On the side in a white box you will see a list of possible origins. Don't assume there is one-for-one match (one character from radio, one from opera, etc.)
Answers at the bottom of the page. Good luck!
Green HornetDetective John Munch
Ready? Okay, here are the answers:
Paul Bunyan. Folklore. Sure, the giant logger started in oral legends, but as is usually the case with folklore, it's complicated. The earliest known written appearance is a one-line reference in a newspaper in 1893, a joke that would make no sense to anyone unfamiliar with "Paul Bunion."
Because so many of the familiar stories show up late some scholars call it "fakelore," but James Stevens, who wrote a book about our big boy in 1925 argued that making up new tales based on the basic framework is exactly how the stories worked in the lumber camps.
Charlie Chan. Real Life. Sort of. Yes, Charlie Chan made his first appearance in Earl Derr Biggers' mystery novel The House Without A Key (1925), but he acknowledged that the character was inspired by Chang Apana, a famous member of the Honolulu police force. Unlike his fictional counterpart, Apana was not permitted to work on cases involving White people. Biggers and Apana met in 1928, by the way.
Chan is considered an offensive stereotype today - less for the novels than for the countless movies starring White men in the part - so it is easy to forget that Biggers was trying to combat the "sinister Oriental" cliche represented by Fu Manchu, by creating a decent and brilliant Chinese policeman.
Jiminy Cricket. Movie. The living puppet began in The Adventures of Pinocchio, an Italian children's book by Carlo Collodi, published in 1883. In that book the Fairy with Turquoise Hair gave him a talking cricket as a conscience, which the little wooden brat promptly murdered. So the animal appeared as a ghost throughout the rest of the book.
In a most un-Disneylike twist, Ukulele Ike had also recorded some hokum - which is to say double entendre songs that were only sold to adults "under the counter."
Robinson Crusoe. Novel. Daniel Defoe's immortal novel about a desert island castaway is often linked to the ordeal of Alexander Selkirk, who spent four years on an island off the coast of Chile after being dumped there by his captain.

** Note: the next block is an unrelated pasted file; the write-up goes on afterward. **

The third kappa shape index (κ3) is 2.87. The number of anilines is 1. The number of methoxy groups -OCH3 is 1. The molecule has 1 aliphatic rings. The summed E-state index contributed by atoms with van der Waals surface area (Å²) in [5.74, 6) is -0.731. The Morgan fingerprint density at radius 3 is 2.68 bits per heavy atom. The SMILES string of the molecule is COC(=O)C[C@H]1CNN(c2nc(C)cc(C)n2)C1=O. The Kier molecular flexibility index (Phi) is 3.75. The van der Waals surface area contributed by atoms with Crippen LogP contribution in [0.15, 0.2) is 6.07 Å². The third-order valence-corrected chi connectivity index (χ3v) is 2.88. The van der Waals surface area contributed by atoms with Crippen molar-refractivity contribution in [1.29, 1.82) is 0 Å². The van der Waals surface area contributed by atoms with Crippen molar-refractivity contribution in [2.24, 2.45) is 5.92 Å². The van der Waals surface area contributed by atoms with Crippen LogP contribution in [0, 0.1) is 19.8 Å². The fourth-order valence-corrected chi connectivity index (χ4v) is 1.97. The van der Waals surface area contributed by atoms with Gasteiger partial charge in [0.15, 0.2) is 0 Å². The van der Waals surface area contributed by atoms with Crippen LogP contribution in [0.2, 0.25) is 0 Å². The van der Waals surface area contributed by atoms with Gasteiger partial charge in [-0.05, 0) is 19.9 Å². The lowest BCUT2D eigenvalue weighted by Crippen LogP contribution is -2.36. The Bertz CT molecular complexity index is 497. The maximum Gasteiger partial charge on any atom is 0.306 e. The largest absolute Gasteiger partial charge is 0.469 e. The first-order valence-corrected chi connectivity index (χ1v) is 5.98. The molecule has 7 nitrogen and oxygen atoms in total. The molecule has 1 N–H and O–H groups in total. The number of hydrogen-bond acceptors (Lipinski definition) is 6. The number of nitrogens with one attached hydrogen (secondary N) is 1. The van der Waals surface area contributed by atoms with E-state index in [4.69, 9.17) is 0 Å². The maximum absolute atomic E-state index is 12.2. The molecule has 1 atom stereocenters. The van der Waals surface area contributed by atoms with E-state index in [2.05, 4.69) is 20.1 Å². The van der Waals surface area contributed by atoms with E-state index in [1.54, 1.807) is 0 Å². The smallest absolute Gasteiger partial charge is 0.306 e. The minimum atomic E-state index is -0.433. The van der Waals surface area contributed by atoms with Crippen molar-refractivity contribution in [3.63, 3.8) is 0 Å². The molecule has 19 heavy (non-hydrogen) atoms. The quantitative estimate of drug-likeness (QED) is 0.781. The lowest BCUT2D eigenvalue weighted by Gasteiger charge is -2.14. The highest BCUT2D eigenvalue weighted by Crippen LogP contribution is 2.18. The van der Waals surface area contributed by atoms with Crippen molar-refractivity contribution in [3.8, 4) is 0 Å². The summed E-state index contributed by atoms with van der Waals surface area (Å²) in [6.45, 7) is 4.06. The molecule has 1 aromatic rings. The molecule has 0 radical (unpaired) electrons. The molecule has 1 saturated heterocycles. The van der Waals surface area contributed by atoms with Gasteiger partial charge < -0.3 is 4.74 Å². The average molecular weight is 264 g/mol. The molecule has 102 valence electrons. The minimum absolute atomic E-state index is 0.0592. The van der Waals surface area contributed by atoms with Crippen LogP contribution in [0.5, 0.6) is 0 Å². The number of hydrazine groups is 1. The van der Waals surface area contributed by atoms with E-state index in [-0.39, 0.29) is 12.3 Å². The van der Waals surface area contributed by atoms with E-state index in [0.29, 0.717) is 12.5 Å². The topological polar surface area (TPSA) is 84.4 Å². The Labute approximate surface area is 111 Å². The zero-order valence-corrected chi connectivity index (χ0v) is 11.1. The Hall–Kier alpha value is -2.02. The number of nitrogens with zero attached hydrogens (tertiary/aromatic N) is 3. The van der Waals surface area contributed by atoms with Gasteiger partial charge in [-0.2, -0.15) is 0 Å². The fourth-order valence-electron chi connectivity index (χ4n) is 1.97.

But Andrew Lambert, in his book Crusoe's Island, argues that the book is a mash-up of the adventures of several maroonees, if that's a word. Defoe never confirmed or denied Selkirk's influence.
I included him here largely because many years ago the NPR quiz show Says You did a round of questions about comic strips, and somehow included one about the olive wasp: "What was the name of the Green Hornet's grand-uncle's horse?"
I knew the answer. But I was irritated because GH didn't start in a strip or even a comic book, and you think a radio show would know he came from radio show. (And by the way, that is a clue to the answer to that question.)
So why do I say he started in real life? The TV series Homicide was based on David Simon' award-winning nonfiction book Homicide: A Year on the Killing Streets. Munch is clearly (and admittedly) inspired by Detective Sergeant Jay Landsman.
Here is how that book begins:
Pulling one hand from the warmth of a pocket, Jay Landsman squats down to grab the dead man's chin, pushing the head to one side until the wound becomes visible as a small, ovate hole, oozing red and white.
"Here's your problem," he said. "He's got a slow leak."
"A leak?" says Pellegrini, picking up on it.
"A slow one."
"You can fix those."
"Sure you can," Landsman agrees. "They got these home repair kits now..."
Inevitably Jay Landsman did some acting, in The Corner and The Wire.
In 1968 Mortimer wrote a TV movie called "Infidelity Took Place," about a barrister who is a sort of ur-Rumpole. A few years later he wrote a play about Horace Rumbold, but the name was changed because there really was a lawyer by that name. (Of course, the name is a pun. Think of a Cockney saying Rump 'Ole.)
While Rumpole was conceived as a small-timer who lost most of his cases, as the show went through seven seasons he became more and more successful. And as Mortimer looked farther afield for interesting plots, Rumpole found himself working in a military court, an African court (with the death penalty on the table), an ecclesiastical court (bizarre for an atheist), and, hardest to believe, conducting a prosecution (inevitably he proved the defendant innocent).
Karen Sisco. Short Story. Elmore Leonard would sometimes try out a character in a story before trusting her with a whole novel. Deputy Marshal Sisco began life in a 1996 tale, "Karen Makes Out."
She then starred in the novel Out of Sight, made into a movie in which she was played by Jennifer Lopez. That led to the short lived TV series Karen Sisco, starring Carla Gugino. And that was the end of the character. Or was it?
In the second season of the TV show Justified, a much more successful adaptation of Leonard's work, Carla Gugino reappears as the Assistant Director of the Marshal Service, Karen Goodall. It is mentioned that she had married and divorced. Was Sisco her maiden name?
Staggerlee. Real life. Alias Stackolee, Stagger Lee, Stagolee, etc. The song (and its infinite variants) is based on the murder of Billy Lyons, which took place in St. Louis, Missouri in 1895. Curiously, I have never heard a version that mentioned that the killing happened on Christmas, making this one of the least likely holiday carols since "Grandma Got Run Over By A Reindeer." The murderer was Lee Shelton and there are many explanations for his nickname.
Honey West. Novel. One of the first female private eyes, she appeared in 11 novels written by G.G. Fickling (actually Forrest E. Fickling and his wife Gloria. She debuted in This Girl For Hire in 1957.
In 1965 Anne Francis guest-starred as Ms. West in an episode of Burke's Law, and that led to a TV series of her own, which lasted for 30 episodes.